Journey to Success
“Your chief purpose in life is to succeed”
Defining Your Journey to Success: Pursuing and getting what you want in life without violating the rights of others
Your journey to success requires you to be in agreement with and to work in the direction of a particular path or goal. When people are uncertain of their direction, they tend to act in a misaligned fashion. They wander around, one step forward, one step backward, and generally get in their own way. In order to accomplish anything, they need continuous outside directions from clergy, life coaches, teachers, mentors, etc. who say, “Do this”, “Do that”, “Go this way”.
Some people may have multiple goals that may conflict with one another. For instance, they want to go to the movies but not by themselves. They want a loving relationship or family but are not willing to change or make sacrifices necessary to have them. They want to lose weight but are not willing to decrease calorie consumption or exercise. They want to earn money but are not willing to work. They want a high paying degree but are unwilling to study. These contradictions create confusion in their lives. The confusion becomes so overwhelming that they end up doing nothing. The end result is limited, if any, achievement; limited success; poor health; and unhappiness.
Choosing your journey to success goal should not be some arbitrary thing. It is not done by a flip of the coin or by an opportunistic turn of events. It is not done to please another person.
Since we are a bit different, it is important that you follow the unconventional journey to success and set a just-for-you goal (a JFY-goal).
How do I do this?
You do this by using a big helping of reason liberally seasoned with intuition. It is reasonable, because you sincerely feel you can achieve it. It is intuitive, because it simply feels right. A JFY-goal excites and scares you when you think about it. It appears totally out of reach. It empowers you. It brings you to life. It sizzles! It provides you with the creative energy for its own attainment and your life seems impossible without it.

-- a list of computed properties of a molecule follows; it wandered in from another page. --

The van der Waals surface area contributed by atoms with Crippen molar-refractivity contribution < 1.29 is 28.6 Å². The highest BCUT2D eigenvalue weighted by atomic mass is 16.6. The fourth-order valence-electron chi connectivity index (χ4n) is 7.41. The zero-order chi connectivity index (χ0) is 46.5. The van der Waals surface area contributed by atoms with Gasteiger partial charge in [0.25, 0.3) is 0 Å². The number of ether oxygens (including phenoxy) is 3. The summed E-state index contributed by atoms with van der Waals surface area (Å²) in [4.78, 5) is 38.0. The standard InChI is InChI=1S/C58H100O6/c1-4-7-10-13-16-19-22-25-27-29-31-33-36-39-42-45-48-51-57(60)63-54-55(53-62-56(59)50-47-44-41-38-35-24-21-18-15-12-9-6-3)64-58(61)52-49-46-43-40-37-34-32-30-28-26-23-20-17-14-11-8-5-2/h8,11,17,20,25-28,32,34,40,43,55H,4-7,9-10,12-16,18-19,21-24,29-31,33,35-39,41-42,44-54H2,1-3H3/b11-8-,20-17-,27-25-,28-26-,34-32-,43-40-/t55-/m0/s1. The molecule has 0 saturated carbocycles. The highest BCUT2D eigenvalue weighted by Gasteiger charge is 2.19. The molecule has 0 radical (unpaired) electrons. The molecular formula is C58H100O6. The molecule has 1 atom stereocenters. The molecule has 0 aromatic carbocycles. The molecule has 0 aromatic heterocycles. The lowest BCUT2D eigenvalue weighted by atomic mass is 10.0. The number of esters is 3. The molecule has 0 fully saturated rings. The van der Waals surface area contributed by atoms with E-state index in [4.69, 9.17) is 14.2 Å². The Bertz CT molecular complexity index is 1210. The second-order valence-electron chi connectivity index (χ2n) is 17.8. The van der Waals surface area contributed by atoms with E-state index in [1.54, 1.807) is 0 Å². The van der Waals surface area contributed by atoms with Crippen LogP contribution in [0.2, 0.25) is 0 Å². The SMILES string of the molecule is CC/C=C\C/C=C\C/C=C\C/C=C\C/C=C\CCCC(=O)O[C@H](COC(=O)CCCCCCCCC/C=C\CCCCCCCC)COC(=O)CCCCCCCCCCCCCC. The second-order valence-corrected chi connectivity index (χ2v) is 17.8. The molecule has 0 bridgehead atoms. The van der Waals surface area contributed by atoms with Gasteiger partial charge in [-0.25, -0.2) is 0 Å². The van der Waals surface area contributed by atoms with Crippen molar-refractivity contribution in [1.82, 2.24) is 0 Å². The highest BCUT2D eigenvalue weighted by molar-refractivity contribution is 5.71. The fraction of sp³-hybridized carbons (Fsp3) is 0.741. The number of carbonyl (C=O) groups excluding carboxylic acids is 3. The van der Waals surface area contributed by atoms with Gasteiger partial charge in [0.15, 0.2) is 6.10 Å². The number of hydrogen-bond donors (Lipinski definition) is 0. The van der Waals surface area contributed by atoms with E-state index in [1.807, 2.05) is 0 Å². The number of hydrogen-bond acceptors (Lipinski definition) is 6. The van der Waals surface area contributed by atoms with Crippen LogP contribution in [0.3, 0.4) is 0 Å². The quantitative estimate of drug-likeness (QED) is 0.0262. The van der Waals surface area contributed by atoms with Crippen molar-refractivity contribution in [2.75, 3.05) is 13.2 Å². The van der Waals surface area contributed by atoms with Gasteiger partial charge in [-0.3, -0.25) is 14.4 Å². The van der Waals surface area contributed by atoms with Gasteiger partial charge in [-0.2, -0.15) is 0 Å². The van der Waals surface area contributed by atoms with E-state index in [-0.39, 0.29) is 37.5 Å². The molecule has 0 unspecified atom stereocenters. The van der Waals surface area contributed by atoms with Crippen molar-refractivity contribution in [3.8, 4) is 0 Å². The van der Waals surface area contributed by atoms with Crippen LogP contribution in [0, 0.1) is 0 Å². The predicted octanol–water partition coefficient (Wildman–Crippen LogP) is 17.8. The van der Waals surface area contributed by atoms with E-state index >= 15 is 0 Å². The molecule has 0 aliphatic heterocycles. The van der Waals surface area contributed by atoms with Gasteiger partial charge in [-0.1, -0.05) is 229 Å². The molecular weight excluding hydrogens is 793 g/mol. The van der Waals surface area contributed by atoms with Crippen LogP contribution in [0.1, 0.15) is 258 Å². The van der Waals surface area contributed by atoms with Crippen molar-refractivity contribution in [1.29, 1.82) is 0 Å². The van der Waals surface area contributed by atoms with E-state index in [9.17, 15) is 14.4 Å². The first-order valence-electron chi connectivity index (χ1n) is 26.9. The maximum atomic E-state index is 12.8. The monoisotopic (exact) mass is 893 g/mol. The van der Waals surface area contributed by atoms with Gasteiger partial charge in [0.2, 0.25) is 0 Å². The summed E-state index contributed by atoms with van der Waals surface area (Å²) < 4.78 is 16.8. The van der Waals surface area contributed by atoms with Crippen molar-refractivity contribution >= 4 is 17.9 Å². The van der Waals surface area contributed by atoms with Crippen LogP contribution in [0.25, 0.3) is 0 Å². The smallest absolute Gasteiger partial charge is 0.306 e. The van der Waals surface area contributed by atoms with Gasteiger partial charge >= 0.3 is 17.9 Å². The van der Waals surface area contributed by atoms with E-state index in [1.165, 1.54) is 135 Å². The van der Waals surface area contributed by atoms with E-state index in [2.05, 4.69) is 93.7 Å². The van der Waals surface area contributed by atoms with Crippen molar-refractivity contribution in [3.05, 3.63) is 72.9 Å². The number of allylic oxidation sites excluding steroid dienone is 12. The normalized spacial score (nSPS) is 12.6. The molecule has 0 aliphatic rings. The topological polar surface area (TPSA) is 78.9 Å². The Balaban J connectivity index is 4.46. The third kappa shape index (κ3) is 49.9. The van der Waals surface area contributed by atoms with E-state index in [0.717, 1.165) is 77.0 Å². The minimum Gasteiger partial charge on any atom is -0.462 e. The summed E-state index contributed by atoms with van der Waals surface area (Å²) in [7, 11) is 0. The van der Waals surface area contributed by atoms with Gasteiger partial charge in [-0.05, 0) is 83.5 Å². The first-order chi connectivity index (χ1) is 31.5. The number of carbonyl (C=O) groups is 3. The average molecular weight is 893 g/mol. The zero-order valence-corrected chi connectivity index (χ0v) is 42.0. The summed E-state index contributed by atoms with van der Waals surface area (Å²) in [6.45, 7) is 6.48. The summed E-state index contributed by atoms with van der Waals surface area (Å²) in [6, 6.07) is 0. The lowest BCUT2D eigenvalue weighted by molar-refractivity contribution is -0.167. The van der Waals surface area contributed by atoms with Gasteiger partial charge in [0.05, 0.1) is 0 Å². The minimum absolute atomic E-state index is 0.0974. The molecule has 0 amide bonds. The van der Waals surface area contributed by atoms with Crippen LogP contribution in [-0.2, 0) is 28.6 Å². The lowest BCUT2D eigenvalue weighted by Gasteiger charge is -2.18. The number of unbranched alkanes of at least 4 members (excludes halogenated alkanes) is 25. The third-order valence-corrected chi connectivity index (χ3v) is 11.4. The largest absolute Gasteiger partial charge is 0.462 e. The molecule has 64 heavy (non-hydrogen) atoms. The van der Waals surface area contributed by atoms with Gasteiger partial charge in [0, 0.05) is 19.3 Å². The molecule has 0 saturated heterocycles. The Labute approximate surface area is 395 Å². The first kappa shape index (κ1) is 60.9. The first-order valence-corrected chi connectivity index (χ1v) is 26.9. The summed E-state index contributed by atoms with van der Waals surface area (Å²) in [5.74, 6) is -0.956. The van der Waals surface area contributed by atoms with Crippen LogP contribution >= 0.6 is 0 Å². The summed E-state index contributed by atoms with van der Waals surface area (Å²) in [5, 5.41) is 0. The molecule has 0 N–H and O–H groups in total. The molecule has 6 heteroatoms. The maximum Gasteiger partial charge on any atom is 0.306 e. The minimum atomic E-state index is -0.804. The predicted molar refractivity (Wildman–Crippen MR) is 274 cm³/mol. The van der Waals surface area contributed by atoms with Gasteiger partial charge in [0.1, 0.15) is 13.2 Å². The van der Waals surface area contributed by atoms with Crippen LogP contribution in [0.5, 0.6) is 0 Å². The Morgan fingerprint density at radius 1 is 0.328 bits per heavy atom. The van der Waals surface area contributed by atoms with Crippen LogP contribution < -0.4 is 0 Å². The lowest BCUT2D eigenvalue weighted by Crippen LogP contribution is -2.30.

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Imagining what it would feel like to achieve the JFY-goal will tap into the courage and determination to accomplish it.
If you wonder if your chosen success goals are JFY-goals, notice how you feel when you pursue them. Activity spent in the pursuit of a JFY-goal is enjoyable and absorbing. Time is forgotten. Work is pleasurable. The pursuit of your JFY-goal is its own reward.
On the flip-side, a non JFY-goal is something you have to do while waiting to get to what you want to do. You become exhausted and time seems to literally stand still. The work is grueling and the payoff is stress.
How do I get there?
Success is more than economic gains, titles, and degrees. Planning your journey to success is about mapping out all the aspects of your life.
Similar to a map, you need to define the following details: origin, destination, vehicle, backpack, landmarks, and route.
Origin: Who you are?
A map has a starting point. Your starting point is who you are right now. Most people when asked to introduce themselves would say, “Hi, I’m Jean and I am a 37-year old, manager.” It does not tell you about who Jean is; it only tells you her present preoccupation. To gain insights about yourself, you need to look closely at your beliefs, values, and principles aside from your economic, professional, cultural, and civil status. Moreover, you can also reflect on your experiences to give you insights on your good and not-so-good traits, skills, knowledge, strengths, and weaknesses. Upon introspection, you may find that what you are currently doing is or is not a JFY-goal for you.
Destination: A vision of who you want to be